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Statesboro now a GICH city
Initiative’s supporters hope to improve housing supply
Statesboro City Planner Justin Williams, second from left; Mayor Jonathan McCollar, second from right; and District 2 Councilman Sam Jones, right, receive a $750,000 grant for drainage, sewer and water improvements in residential western Statesboro, presented by Georgia Department of Community Affairs customer service representative Jennifer Fordham, left, and DCA Commissioner Christopher Nunn, center.

Statesboro is one of five Georgia communities newly accepted into the Georgia Initiative for Community Housing, or GICH, in which a team of local people will develop and pursue a program to improve housing.

Mayor Jonathan McCollar and District 2 City Councilman Sam Jones each traveled Oct.  16 to the Georgia Department of Community Affairs’ fall conference in LaGrange, where Statesboro’s acceptance into the three-year program was announced. Justin Williams, a city planner in Statesboro’s Department of Planning and Development, was already there. During the conference, Statesboro was also awarded a $750,000 share in a Community Development Block Grant, or CDBG, from an application city officials submitted last spring.

That CDBG award and the community housing initiative were not connected, and the GICH program does not directly provide any funding. However, GICH participation will give Statesboro added points in scoring systems used to rank applications for certain grants and low-interest loans.

"It puts the city in position to receive millions of dollars of funding that was not there before,” McCollar said last week. “So that's what's really exciting about this, and this is us working to improve the quality of life for all of the citizens in Statesboro without pushing this tax burden down on the citizens."

Other communities newly announced as “freshmen” GICH participants are Adel, Hartwell, Ocilla and Rossville-LaFayette. Operated by the Department of Community Affairs and the University of Georgia, the initiative admits only five cities each year. They remain in the program three years, with local housing team members participating in two statewide, multi-day training and planning retreats annually.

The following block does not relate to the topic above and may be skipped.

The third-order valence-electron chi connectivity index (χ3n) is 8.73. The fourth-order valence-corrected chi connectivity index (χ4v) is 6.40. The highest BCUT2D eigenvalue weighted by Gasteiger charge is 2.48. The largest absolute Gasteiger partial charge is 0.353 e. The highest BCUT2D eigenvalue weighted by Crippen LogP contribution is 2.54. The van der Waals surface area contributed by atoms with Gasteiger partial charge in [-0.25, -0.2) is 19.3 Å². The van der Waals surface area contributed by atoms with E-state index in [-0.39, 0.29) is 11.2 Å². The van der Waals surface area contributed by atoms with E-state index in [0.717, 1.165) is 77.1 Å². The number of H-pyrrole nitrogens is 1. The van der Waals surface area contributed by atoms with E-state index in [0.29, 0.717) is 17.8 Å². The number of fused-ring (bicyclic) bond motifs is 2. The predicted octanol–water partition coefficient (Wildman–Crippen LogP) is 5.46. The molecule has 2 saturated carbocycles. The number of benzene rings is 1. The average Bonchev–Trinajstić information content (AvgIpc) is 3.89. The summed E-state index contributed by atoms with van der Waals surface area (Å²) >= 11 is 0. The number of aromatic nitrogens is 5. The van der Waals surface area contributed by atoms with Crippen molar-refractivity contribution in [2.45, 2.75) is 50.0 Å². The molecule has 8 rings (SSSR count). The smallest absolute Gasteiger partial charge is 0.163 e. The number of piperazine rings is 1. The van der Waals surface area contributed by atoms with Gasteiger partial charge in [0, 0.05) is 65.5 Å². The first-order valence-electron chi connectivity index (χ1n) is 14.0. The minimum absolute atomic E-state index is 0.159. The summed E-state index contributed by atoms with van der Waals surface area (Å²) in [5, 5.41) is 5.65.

The city will pay expenses for team members’ participation in the retreats. During a visit to Statesboro last spring, GICH state program director Jermaine Durham said that typical annual expenses are $3,000 to $5,000 for each community’s team.

Statesboro City Council in June approved making the city the lead agency in the GICH application by a 3-2 vote. Statesboro became one of 14 applicants, and then was one of seven finalist communities selected for visits by the GICH evaluators. The state’s team visited Statesboro for a brief tour with the local team Sept. 17.

As one of the five selected communities, Statesboro will also be assigned a specialist from the state program, McCollar said.

"Over the course of the next three years, we're going to be assigned a facilitator, and what this facilitator is going to do is listen to the vision of the GICH team and the city of Statesboro as to what we're wanting to do in regards to neighborhood revitalization and housing affordability, and through this facilitation and training process over the next three years a plan is going to be put into place,” McCollar said.

In initial work on the plan for Statesboro’s application, the local GICH team identified 179 homes in five neighborhoods as “dilapidated, distressed or deteriorated.”

The team includes representatives of the local banking, real estate and construction sectors, the schools and nonprofits such as Habitat for Humanity, the Housing Authority and the United Way, as well as city staffers and a county commissioner.


Habitat involvement

Kathy Jenkins, Habitat for Humanity of Bulloch County executive director, said the nonprofit housing ministry is interested in the GICH because Habitat wants to do whatever it can “in terms of advocacy to encourage better housing options for everyone,” and not just the few who become Habitat homeowners.

"Habitat's vision is a world where everyone has a decent place to live, and you know, we're building four houses a year, which is lovely, and for those four families it's wonderful,” Jenkins said in an interview. “But that's just a drop in the bucket in Bulloch County.”

GICH and the resulting community housing plan, she said, could also help the local Habitat organization qualify for grants, and funding could be used to remove uninhabited, blighted buildings.

"All these blighted properties and things, they drag our property values down just as much as they do anybody else's, and we see the potential to turn those blighted properties into low-income housing,” she said.

She is not a GICH team member, but Marcus Toole, Habitat Bulloch’s community outreach coordinator, is.

GICH status “adds some points on various competitive funding applications that DCA administers,” Owen Dundee, Statesboro’s other city planner, said Friday. He mentioned the Housing Tax Credit and grants from the Community Home Investment Program, or CHIP, as instances where this would be true. He and Williams said they are awaiting information from the GICH program for details and to learn whether CDBG applications are affected.


CDBG funding

Community Development Block Grants are federal grants administered through the states.

Statesboro City Council in January authorized applying for the $750,000 CDBG award just received. It will augment $250,000 from the city’s stormwater utility fee and another $250,000 from water and sewer revenue to fund $1.25 million worth of storm drain and sanity sewer upgrades and related repairs on Rountree, Carver, Floyd, Elm and James Streets, Martin Luther King Jr. Drive and Bobby Donaldson Avenue.

Herald reporter Al Hackle may be reached at (912) 489-9458.


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